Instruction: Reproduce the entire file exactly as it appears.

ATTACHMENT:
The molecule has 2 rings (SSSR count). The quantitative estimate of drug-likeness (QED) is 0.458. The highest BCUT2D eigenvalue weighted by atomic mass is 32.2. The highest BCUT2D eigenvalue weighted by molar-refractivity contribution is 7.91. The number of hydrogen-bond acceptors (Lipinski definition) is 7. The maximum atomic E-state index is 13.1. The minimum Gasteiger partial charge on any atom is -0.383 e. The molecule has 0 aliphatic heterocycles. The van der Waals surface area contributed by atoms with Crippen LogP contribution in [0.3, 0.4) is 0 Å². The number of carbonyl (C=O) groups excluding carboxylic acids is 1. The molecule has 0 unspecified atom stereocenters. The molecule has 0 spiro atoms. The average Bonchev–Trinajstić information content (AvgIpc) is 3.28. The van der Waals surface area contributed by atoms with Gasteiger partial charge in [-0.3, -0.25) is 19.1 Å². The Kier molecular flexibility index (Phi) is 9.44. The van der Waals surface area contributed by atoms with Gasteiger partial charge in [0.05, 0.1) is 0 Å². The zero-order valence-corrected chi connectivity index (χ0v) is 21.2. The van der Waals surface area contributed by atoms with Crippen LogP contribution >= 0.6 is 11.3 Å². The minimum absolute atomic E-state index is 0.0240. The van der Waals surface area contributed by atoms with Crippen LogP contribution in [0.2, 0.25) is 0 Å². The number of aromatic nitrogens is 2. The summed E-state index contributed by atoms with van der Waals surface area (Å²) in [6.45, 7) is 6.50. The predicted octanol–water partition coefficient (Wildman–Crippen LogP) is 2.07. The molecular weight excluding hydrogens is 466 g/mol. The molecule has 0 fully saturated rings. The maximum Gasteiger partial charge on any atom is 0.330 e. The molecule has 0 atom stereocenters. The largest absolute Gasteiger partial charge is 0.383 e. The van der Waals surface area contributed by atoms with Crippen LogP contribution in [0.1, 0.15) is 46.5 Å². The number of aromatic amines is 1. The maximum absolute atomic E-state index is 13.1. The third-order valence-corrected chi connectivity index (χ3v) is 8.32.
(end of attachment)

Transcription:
The molecule has 2 rings (SSSR count). The quantitative estimate of drug-likeness (QED) is 0.458. The highest BCUT2D eigenvalue weighted by atomic mass is 32.2. The highest BCUT2D eigenvalue weighted by molar-refractivity contribution is 7.91. The number of hydrogen-bond acceptors (Lipinski definition) is 7. The maximum atomic E-state index is 13.1. The minimum Gasteiger partial charge on any atom is -0.383 e. The molecule has 0 aliphatic heterocycles. The van der Waals surface area contributed by atoms with Crippen LogP contribution in [0.3, 0.4) is 0 Å². The number of carbonyl (C=O) groups excluding carboxylic acids is 1. The molecule has 0 unspecified atom stereocenters. The molecule has 0 spiro atoms. The average Bonchev–Trinajstić information content (AvgIpc) is 3.28. The van der Waals surface area contributed by atoms with Gasteiger partial charge in [-0.3, -0.25) is 19.1 Å². The Kier molecular flexibility index (Phi) is 9.44. The van der Waals surface area contributed by atoms with Gasteiger partial charge in [0.05, 0.1) is 0 Å². The zero-order valence-corrected chi connectivity index (χ0v) is 21.2. The van der Waals surface area contributed by atoms with Crippen LogP contribution >= 0.6 is 11.3 Å². The minimum absolute atomic E-state index is 0.0240. The van der Waals surface area contributed by atoms with Crippen LogP contribution in [0.2, 0.25) is 0 Å². The number of aromatic nitrogens is 2. The summed E-state index contributed by atoms with van der Waals surface area (Å²) in [6.45, 7) is 6.50. The predicted octanol–water partition coefficient (Wildman–Crippen LogP) is 2.07. The molecular weight excluding hydrogens is 466 g/mol. The molecule has 0 fully saturated rings. The maximum Gasteiger partial charge on any atom is 0.330 e. The molecule has 0 atom stereocenters. The largest absolute Gasteiger partial charge is 0.383 e. The van der Waals surface area contributed by atoms with Crippen LogP contribution in [0.1, 0.15) is 46.5 Å². The number of aromatic amines is 1. The maximum absolute atomic E-state index is 13.1. The third-order valence-corrected chi connectivity index (χ3v) is 8.32.